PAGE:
Created in the wake of national uproar over Trayvon Martin's shooting death, a 19-member task force spent six months traveling the state and taking public testimony about Florida's most controversial self-defense law. The result? Little, if anything, will change, says the Miami Herald. The task force commissioned by Gov. Rick Scott to review the Stand Your Ground law prepared its final report Tuesday, indicating that the law is mostly fine as it is. In a report to the Legislature, the group offered up only minor tweaks to the Stand Your Ground law — including changes that could actually make it easier to claim self-defense after killing someone.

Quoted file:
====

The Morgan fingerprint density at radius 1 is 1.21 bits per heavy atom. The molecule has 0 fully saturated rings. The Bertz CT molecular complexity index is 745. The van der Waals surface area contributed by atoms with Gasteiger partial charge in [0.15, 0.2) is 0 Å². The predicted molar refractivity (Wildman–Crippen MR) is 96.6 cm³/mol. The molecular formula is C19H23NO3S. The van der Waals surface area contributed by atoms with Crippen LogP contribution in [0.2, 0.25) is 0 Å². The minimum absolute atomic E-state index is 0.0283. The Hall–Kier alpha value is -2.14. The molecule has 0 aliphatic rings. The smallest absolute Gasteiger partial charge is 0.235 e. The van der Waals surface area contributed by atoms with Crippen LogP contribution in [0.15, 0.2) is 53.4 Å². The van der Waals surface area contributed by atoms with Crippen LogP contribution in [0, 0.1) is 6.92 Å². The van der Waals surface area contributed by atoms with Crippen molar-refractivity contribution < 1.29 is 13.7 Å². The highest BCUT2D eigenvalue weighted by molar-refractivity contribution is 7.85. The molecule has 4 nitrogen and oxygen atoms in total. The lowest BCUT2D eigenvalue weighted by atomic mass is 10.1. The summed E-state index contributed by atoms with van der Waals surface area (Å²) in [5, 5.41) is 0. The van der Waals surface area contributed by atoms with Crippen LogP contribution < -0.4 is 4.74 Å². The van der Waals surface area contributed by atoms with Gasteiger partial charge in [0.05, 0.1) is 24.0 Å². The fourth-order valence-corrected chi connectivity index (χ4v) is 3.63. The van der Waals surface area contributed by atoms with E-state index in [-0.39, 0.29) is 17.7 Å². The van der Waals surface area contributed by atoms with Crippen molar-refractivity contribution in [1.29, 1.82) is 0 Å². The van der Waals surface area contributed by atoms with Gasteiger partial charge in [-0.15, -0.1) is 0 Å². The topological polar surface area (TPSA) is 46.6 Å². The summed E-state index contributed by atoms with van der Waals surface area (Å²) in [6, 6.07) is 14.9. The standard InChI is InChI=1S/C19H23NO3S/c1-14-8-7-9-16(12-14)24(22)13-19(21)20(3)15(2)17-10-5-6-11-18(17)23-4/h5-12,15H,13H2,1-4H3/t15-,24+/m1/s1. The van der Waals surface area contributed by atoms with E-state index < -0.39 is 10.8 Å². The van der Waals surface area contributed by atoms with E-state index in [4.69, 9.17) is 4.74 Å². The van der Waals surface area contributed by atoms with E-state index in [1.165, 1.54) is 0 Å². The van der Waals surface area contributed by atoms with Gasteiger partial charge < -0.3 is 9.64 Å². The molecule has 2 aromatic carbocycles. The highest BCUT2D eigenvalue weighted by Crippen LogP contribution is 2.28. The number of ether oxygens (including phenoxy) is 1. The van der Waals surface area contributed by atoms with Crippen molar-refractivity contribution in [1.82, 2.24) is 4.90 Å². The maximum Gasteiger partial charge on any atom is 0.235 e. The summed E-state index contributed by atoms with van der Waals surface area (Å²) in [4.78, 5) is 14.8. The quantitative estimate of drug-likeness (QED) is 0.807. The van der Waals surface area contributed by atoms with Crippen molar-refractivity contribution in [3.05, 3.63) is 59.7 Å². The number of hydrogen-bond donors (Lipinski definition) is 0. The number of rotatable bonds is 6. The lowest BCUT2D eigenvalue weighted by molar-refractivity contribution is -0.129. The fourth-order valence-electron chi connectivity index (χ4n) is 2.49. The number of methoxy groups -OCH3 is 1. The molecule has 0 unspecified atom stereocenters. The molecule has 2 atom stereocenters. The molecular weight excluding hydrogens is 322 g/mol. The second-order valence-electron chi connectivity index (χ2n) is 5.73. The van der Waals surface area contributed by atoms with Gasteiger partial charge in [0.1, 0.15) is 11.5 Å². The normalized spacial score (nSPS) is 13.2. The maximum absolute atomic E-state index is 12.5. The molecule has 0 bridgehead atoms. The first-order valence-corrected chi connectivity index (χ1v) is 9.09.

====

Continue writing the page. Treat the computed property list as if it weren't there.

“We reaffirm the validity of the legislation that was enacted in 2005 and the importance of the ability of a truly innocent victim to be able to stand his or her ground” if they are attacked, said Sen. David Simmons, a Republican who helped draft the law. The report sparked immediate criticism from gun control advocates and some lawmakers. “I really truly didn't expect anything,” said Sen. Oscar Braynon, D-Miami Gardens. “It was a Republican-dominated commission and it was full of people who supported Stand Your Ground to begin with.” Passed in 2005 and backed by the NRA, the law grants legal immunity to people who use deadly force if they reasonably believe their life is in danger. Two dozen states have passed similar laws since 2005, and several studies show that so-called “justifiable homicides” have increased significantly in the places that have enacted stand your ground laws.